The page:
We asked members of the English department:
-The Collected Poems by Reynolds Price. Leaves of Grass by Walt Whitman. Price's poetry "displays both a prodigious religious imagination and as powerful an erotic sensibility as I have ever encountered in literature. It is all done in a line-by-line execution that I often find riveting." Whitman is "my favorite poet of all time, for the vivacity of his imagery, the generosity of his spirit, and the healing power of his vision. His ultimate achievement is to reverse the psychology of man's fall through a compelling portrayal of sex without guilt and death without fear."
-The Best American Poetry series. Twenty Love Poems and A Song of Despair by Pablo Neruda, translated by W.S. Merwin. The poetry series that comes out annually "is almost always rewarding, and I find poets I've not read before whom I want to know better. But I have to admit I'm biased because, in the 2003 volume, there's a poem by Daniel Nester, 'Poem for a Novelist Whom I Forced to Write a Poem,' and I'm the novelist in question."
-The New and Selected Poems by Mary Oliver. Paradise Lost by John Milton.†"Oliver's work is beautifully lucid; Milton's is beautifully baroque. Anyone would come away from either poet, or preferably from both, a far richer person."
On the Record
Many of the arguments made by opponents of same-sex marriage have strongly religious dimensions. But the definition of "religious tradition" can be slippery.
Conflicts over sexual identity are more public than ever with the confirmation last year of the first openly gay bishop in the Episcopal Church and recent efforts to legalize same-sex marriage. Opponents to these impending changes share a rationale. Be it a notion of what marriage "has always been" or what the church and the Bible have always said about sexuality, a common theme in arguments against ordination of gays and same-sex marriage is an appeal to "the tradition."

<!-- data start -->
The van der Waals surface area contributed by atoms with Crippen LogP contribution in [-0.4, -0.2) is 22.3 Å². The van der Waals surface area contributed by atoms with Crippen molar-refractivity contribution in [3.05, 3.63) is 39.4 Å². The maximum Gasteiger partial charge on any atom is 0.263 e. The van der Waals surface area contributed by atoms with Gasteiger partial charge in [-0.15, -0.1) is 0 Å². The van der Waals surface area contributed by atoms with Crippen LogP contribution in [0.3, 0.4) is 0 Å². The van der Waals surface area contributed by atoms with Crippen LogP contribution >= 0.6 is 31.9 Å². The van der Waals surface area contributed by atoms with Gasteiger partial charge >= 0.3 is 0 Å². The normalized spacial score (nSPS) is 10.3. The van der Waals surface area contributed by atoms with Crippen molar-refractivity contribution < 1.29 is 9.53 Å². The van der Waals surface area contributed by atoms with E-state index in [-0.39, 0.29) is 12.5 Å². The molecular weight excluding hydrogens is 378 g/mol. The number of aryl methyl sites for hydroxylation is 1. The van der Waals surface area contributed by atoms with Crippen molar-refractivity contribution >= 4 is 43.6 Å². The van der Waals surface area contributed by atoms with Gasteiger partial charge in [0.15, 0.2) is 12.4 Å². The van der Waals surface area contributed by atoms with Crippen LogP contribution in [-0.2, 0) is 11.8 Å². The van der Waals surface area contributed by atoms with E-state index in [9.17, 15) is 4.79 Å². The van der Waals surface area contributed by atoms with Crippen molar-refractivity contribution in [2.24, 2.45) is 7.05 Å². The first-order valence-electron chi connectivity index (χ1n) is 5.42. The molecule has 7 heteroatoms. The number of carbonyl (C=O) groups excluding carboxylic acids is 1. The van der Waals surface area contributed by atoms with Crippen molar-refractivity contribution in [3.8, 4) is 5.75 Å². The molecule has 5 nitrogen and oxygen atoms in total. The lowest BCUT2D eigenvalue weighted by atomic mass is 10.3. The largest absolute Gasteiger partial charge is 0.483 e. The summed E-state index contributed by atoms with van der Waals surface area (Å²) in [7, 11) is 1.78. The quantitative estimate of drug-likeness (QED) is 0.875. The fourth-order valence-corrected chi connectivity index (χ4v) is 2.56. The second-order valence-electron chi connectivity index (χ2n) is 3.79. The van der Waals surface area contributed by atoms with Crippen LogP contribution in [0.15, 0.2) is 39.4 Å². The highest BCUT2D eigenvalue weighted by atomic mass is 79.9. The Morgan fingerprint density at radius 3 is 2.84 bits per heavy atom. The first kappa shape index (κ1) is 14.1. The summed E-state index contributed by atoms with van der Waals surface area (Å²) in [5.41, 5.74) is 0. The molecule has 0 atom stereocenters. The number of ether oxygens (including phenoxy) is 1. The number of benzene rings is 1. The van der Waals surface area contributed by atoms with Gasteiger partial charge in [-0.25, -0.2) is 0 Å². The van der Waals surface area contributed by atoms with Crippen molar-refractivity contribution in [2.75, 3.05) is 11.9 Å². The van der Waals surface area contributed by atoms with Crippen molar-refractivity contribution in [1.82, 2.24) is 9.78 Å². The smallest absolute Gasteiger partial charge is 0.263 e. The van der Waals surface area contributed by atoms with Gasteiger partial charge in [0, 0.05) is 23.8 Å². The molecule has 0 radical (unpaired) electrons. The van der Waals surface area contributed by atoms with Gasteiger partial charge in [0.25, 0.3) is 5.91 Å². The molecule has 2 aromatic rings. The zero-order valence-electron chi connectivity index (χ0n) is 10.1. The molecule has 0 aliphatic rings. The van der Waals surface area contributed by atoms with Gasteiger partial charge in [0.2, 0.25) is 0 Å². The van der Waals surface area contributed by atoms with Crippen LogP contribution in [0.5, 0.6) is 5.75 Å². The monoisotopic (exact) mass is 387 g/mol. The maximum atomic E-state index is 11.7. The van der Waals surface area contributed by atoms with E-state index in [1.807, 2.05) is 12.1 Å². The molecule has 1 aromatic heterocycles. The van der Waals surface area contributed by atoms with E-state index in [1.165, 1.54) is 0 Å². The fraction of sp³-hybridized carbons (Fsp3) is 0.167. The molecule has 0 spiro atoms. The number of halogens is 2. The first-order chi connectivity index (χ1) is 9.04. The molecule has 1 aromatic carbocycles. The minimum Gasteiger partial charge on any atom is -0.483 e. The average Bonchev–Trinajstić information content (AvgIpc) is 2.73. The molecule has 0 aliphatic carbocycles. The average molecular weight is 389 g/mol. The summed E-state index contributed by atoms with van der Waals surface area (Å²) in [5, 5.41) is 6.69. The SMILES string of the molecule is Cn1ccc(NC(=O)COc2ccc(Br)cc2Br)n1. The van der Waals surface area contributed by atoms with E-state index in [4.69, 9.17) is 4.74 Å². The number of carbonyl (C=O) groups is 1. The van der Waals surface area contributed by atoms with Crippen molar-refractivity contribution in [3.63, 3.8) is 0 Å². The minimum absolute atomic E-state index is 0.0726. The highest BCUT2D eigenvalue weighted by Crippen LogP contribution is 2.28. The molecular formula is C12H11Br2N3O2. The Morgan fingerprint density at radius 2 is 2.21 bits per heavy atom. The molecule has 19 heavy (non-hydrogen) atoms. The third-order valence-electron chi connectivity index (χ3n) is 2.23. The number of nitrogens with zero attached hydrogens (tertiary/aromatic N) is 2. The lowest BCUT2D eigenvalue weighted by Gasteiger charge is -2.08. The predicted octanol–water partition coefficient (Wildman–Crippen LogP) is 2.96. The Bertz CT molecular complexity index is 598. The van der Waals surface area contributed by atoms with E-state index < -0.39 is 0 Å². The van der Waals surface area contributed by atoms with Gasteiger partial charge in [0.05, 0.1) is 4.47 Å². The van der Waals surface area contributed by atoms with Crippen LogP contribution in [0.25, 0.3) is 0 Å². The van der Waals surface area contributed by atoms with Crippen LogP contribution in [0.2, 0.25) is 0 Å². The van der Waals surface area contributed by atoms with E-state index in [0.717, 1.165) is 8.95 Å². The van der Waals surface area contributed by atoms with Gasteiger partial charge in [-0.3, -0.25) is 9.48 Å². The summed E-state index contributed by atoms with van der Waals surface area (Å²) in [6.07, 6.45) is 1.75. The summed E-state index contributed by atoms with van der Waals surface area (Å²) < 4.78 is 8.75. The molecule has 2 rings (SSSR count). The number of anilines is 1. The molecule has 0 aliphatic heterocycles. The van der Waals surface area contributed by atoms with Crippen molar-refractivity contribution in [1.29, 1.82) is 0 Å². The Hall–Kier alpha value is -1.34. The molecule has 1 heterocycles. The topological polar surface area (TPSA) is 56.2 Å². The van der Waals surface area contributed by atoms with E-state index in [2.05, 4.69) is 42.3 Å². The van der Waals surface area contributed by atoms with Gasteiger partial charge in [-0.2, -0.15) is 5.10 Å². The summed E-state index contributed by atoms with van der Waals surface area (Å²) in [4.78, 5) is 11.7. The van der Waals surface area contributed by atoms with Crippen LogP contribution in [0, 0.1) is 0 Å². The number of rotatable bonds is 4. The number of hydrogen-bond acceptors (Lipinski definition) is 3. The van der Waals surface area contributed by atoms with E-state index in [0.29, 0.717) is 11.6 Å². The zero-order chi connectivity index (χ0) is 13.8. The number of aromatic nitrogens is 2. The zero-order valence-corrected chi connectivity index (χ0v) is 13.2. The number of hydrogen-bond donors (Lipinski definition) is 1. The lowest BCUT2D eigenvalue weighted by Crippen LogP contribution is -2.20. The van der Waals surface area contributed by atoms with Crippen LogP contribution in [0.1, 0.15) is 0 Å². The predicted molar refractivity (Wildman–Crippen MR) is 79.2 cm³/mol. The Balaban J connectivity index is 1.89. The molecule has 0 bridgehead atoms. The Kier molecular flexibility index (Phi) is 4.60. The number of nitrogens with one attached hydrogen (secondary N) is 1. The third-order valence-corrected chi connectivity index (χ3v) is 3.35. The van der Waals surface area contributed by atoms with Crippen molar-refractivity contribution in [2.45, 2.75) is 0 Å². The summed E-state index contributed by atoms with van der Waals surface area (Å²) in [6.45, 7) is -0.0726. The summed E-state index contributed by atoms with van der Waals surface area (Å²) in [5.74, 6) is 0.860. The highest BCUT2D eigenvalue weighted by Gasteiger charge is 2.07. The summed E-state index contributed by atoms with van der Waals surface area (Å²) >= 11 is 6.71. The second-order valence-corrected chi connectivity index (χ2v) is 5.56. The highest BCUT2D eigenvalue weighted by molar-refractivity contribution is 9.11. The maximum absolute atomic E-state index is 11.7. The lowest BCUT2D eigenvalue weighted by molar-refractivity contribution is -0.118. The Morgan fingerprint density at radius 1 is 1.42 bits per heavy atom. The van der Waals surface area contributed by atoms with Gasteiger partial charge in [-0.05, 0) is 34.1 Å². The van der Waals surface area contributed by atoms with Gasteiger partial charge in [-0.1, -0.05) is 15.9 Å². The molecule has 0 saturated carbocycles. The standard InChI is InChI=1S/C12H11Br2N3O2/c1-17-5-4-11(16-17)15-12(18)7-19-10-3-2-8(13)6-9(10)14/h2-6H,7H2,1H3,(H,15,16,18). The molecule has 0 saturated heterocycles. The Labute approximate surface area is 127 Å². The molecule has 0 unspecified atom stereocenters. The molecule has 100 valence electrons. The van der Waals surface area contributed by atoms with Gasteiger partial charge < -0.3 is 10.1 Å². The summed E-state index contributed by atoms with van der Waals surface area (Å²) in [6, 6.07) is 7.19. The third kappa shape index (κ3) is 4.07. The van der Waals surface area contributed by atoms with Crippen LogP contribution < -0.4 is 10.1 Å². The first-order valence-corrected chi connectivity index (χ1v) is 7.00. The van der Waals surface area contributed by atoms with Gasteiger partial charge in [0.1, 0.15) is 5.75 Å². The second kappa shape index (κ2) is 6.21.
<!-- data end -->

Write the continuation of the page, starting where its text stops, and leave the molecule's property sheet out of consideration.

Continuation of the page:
Of course, religious communities require tradition. We would be foolish to ignore the wisdom of experience--to constantly "reinvent the wheel." However, appeals to tradition often cover up ignorance of history. We have not always done it that way. The church has changed its mind on most topics, sexuality being a prime example. Historically, acts condemned as unnatural or "sodomic" included practices most Christians now accept, such as masturbation, sex not for procreation, fellatio, cunnilingus, and artificial contraception. Many views can be called "biblical," from stoning for adultery to what appears to be cohabitation without benefit of clergy (Adam and Eve).
Traditions of marriage in the U.S. have changed, too. In colonial days, marriage was an economic and political arrangement between families. For centuries in the South, it was a legal privilege defined by whiteness. One of the most enduring traditions of marriage was the husband's right to his wife's body. Even that changed when the marital rape exemption was finally removed in the 1980s.
Any appeal to tradition will be selective. If wise, it will recognize the fallibility of the past and move to the important question: why any particular decision of the past deserves normative status today. That it is "tradition" is neither a case for making heterosexuality a qualification for marriage or ordination, nor for granting it moral superiority. The Vermont Supreme Court's 1999 Baker decision allowing for civil unions gets the fallibility of traditions just right: "The past provides many instances where the law refused to see a human being when it should have." The church should be so wise.